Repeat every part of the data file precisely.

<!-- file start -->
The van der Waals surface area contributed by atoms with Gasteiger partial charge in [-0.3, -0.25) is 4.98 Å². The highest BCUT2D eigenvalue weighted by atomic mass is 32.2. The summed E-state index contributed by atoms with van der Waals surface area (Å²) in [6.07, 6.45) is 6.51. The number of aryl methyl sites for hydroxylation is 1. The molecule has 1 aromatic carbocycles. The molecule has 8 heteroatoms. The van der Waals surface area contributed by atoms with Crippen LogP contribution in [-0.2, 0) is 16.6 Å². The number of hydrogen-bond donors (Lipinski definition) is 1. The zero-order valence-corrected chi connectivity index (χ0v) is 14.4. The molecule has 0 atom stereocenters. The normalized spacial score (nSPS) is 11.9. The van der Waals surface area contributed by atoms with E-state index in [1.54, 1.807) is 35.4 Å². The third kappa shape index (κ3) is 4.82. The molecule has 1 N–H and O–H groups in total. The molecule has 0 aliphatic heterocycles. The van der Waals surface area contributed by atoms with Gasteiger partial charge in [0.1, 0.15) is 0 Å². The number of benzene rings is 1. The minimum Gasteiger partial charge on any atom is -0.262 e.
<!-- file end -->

The van der Waals surface area contributed by atoms with Gasteiger partial charge in [-0.3, -0.25) is 4.98 Å². The highest BCUT2D eigenvalue weighted by atomic mass is 32.2. The summed E-state index contributed by atoms with van der Waals surface area (Å²) in [6.07, 6.45) is 6.51. The number of aryl methyl sites for hydroxylation is 1. The molecule has 1 aromatic carbocycles. The molecule has 8 heteroatoms. The van der Waals surface area contributed by atoms with Crippen LogP contribution in [-0.2, 0) is 16.6 Å². The number of hydrogen-bond donors (Lipinski definition) is 1. The zero-order valence-corrected chi connectivity index (χ0v) is 14.4. The molecule has 0 atom stereocenters. The normalized spacial score (nSPS) is 11.9. The van der Waals surface area contributed by atoms with E-state index in [1.54, 1.807) is 35.4 Å². The third kappa shape index (κ3) is 4.82. The molecule has 1 N–H and O–H groups in total. The molecule has 0 aliphatic heterocycles. The van der Waals surface area contributed by atoms with Gasteiger partial charge in [0.1, 0.15) is 0 Å². The number of benzene rings is 1. The minimum Gasteiger partial charge on any atom is -0.262 e.